1. Fundamental Research: Strengthen support for fundamental research as a key to maintaining U.S. leadership across the frontiers of scientific knowledge. Fundamental research provides the underpinning for our Nation's future economic growth and security by allowing advances in areas such as agriculture, computing, energy efficiency, environmental management, health, transportation, and war-fighting capabilities.

  3. Food Safety Research: Promote food safety research that provides a scientific foundation for sound food safety policy, innovations in food production to increase safety, and consumer education to improve food safety practices.

  5. Education and Training: Promote research on teaching and learning in mathematics and science that supports student excellence on standards-based, internationally-benchmarked tests; promote research focused on the development and assessment of new information technology to improve learning in schools, at home, and at work.

  7. Children's Research: Promote children's research to improve our understanding of the processes that shape human intellectual, physical, and emotional capacities and will lead to the prevention of risky behaviors. Research on children will lead to healthier and better educated children through a better understanding of how children and adolescents can avoid or mitigate the consequences of poverty, child abuse, poor diet, violence, and substance abuse, as well as environmental health and safety hazards.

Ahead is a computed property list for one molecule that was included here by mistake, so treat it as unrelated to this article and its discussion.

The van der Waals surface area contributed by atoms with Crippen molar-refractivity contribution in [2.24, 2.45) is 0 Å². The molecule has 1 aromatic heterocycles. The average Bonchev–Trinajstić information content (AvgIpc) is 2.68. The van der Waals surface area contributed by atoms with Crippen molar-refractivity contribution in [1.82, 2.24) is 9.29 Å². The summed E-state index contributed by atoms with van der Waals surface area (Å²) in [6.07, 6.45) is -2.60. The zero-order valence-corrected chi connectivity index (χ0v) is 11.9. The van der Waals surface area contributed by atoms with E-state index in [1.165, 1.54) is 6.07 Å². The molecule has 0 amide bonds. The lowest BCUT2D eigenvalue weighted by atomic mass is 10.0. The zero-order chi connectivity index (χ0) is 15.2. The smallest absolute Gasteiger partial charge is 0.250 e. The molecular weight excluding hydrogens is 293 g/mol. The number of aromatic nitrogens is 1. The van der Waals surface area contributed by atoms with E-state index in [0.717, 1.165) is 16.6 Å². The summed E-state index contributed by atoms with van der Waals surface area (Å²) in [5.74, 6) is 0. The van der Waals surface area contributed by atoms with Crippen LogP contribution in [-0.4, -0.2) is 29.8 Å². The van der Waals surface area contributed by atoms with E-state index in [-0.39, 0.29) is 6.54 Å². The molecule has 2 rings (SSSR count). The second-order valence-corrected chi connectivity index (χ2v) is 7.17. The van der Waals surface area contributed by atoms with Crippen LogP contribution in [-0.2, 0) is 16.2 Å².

9. Emerging Infectious Diseases: Promote surveillance, response, and prevention of emerging infectious diseases, as directed by the June 1996 Presidential Decision Directive PDD/NSTC-7.
  10. Stemming the Proliferation of the Weapons of Mass Destruction: Promote science and technology directed towards stemming the proliferation and combating the spread and use of weapons of mass destruction, weapons materials, and delivery systems.

  12. Large-Scale Networking, High End Computing, and Next Generation Internet: Support the research and development needed to assure U.S. technological leadership in computing, including investments in hardware, software, algorithms, modeling, and simulation.

  14. Buildings Research: Promote research aimed at lowering the cost of home construction while simultaneously reducing operating costs including energy costs, reducing environmental impacts, and improving safety and durability of homes.

  16. Transportation Research and Development: Promote research to achieve all three goals of the Partnership for a New Generation of Vehicles (PNGV). Promote technology to improve the safety, security, and efficiency of air and surface transportation using advanced information technology and the Global Positioning System (GPS).